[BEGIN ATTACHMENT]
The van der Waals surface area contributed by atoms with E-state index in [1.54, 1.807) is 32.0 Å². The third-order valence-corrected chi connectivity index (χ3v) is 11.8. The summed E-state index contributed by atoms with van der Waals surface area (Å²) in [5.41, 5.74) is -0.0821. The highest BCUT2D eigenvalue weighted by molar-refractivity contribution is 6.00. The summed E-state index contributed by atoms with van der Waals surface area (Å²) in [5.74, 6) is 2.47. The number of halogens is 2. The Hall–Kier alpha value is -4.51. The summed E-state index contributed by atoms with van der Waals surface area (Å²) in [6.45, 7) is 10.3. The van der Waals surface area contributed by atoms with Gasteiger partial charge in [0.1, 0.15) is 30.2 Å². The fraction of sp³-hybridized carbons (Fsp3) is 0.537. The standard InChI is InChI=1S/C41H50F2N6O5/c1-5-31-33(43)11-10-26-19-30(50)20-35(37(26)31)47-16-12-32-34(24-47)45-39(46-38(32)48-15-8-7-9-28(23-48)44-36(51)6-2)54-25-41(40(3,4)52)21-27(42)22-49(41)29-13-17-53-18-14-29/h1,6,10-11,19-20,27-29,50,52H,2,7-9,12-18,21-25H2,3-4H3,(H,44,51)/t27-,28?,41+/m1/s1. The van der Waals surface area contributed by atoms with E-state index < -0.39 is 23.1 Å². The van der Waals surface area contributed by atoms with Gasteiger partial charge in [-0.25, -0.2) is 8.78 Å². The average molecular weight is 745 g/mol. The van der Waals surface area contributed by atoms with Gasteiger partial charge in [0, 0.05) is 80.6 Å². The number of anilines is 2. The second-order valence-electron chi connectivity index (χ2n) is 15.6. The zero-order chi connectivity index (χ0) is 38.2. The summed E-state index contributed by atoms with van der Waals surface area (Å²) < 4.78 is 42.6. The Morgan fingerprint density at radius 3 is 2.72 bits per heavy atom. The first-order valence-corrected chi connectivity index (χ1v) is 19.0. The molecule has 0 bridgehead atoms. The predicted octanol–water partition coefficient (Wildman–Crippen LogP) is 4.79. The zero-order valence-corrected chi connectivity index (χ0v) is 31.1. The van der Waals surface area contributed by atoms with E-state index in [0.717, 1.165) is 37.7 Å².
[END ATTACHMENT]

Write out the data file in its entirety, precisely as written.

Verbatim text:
The van der Waals surface area contributed by atoms with E-state index in [1.54, 1.807) is 32.0 Å². The third-order valence-corrected chi connectivity index (χ3v) is 11.8. The summed E-state index contributed by atoms with van der Waals surface area (Å²) in [5.41, 5.74) is -0.0821. The highest BCUT2D eigenvalue weighted by molar-refractivity contribution is 6.00. The summed E-state index contributed by atoms with van der Waals surface area (Å²) in [5.74, 6) is 2.47. The number of halogens is 2. The Hall–Kier alpha value is -4.51. The summed E-state index contributed by atoms with van der Waals surface area (Å²) in [6.45, 7) is 10.3. The van der Waals surface area contributed by atoms with Gasteiger partial charge in [0.1, 0.15) is 30.2 Å². The fraction of sp³-hybridized carbons (Fsp3) is 0.537. The standard InChI is InChI=1S/C41H50F2N6O5/c1-5-31-33(43)11-10-26-19-30(50)20-35(37(26)31)47-16-12-32-34(24-47)45-39(46-38(32)48-15-8-7-9-28(23-48)44-36(51)6-2)54-25-41(40(3,4)52)21-27(42)22-49(41)29-13-17-53-18-14-29/h1,6,10-11,19-20,27-29,50,52H,2,7-9,12-18,21-25H2,3-4H3,(H,44,51)/t27-,28?,41+/m1/s1. The van der Waals surface area contributed by atoms with E-state index < -0.39 is 23.1 Å². The van der Waals surface area contributed by atoms with Gasteiger partial charge in [-0.25, -0.2) is 8.78 Å². The average molecular weight is 745 g/mol. The van der Waals surface area contributed by atoms with Gasteiger partial charge in [0, 0.05) is 80.6 Å². The number of anilines is 2. The second-order valence-electron chi connectivity index (χ2n) is 15.6. The zero-order chi connectivity index (χ0) is 38.2. The summed E-state index contributed by atoms with van der Waals surface area (Å²) < 4.78 is 42.6. The Morgan fingerprint density at radius 3 is 2.72 bits per heavy atom. The first-order valence-corrected chi connectivity index (χ1v) is 19.0. The molecule has 0 bridgehead atoms. The predicted octanol–water partition coefficient (Wildman–Crippen LogP) is 4.79. The zero-order valence-corrected chi connectivity index (χ0v) is 31.1. The van der Waals surface area contributed by atoms with E-state index in [0.717, 1.165) is 37.7 Å².